SAP's reinvention, through its cofounder’s eyes

  • Cofounder still a driving force behind SAP and its reinvention
  • Software giant must change culture and innovate amidst rising competition
SAP's reinvention, through its cofounder’s eyes

IT'S not every day that journalists get to hear candid admissions from a top executive of a multinational enterprise, let alone from one of its cofounders himself, but at a recent launch event in Potsdam, Germany, SAP AG’s iconic cofounder did exactly that.
 
Speaking at the launch of the Waldorf, Germany-based software giant’s new Innovation Centre in Potsdam, a small town 35km southwest of its Berlin, Prof Hasso Plattner (pic, above) acknowledged that although SAP has enjoyed many years of success, it must change to stay relevant, especially in the brave new world of enhanced agility and innovation.
 
In his keynote address at the Centre’s opening, the chairman of the SAP’s supervisory board – a group of executives tasked with steering the company’s executive board – candidly reflected on the company’s better times when it enjoyed market leadership and led its competitors by wide margins.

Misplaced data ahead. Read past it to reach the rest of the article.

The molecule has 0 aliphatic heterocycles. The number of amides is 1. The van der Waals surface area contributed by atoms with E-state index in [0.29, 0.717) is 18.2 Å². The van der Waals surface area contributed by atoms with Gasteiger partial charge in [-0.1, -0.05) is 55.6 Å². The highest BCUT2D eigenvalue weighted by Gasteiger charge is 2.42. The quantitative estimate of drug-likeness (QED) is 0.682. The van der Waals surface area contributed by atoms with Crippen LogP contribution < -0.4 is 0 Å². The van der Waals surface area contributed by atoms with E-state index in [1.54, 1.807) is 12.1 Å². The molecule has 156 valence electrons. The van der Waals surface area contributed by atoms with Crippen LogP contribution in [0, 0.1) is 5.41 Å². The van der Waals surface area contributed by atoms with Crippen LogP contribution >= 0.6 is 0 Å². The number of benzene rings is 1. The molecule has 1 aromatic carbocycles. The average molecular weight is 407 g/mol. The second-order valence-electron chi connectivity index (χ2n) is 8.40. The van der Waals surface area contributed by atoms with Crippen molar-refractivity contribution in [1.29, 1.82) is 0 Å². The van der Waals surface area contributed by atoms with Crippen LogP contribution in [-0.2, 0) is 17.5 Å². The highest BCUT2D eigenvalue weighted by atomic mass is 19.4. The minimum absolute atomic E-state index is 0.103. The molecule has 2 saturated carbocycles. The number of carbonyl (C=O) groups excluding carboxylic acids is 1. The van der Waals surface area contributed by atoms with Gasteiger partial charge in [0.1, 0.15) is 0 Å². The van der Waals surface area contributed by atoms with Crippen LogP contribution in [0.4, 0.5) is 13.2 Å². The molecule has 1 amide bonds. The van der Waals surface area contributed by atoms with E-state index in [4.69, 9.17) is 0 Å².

“As a company gets older, it develops certain habits,” he said. “And when a company enjoys success for too long, the natural thing happens and losing agility is one of those things.”
 
Founded in 1972 by Plattner and four other engineers who left US tech giant IBM based in Manheim, Germany at the time, SAP specialised in creating a class of business software known as enterprise resource planning (ERP).
 
ERP is used to run complex financial, human resource, payroll, production scheduling, supply chain and customer management software. Such business apps from SAP as well as its Redwood Shores, California-based rival Oracle Corp, are used by manufacturers, banks, industrial giants, telecommunication and utilities companies around the world.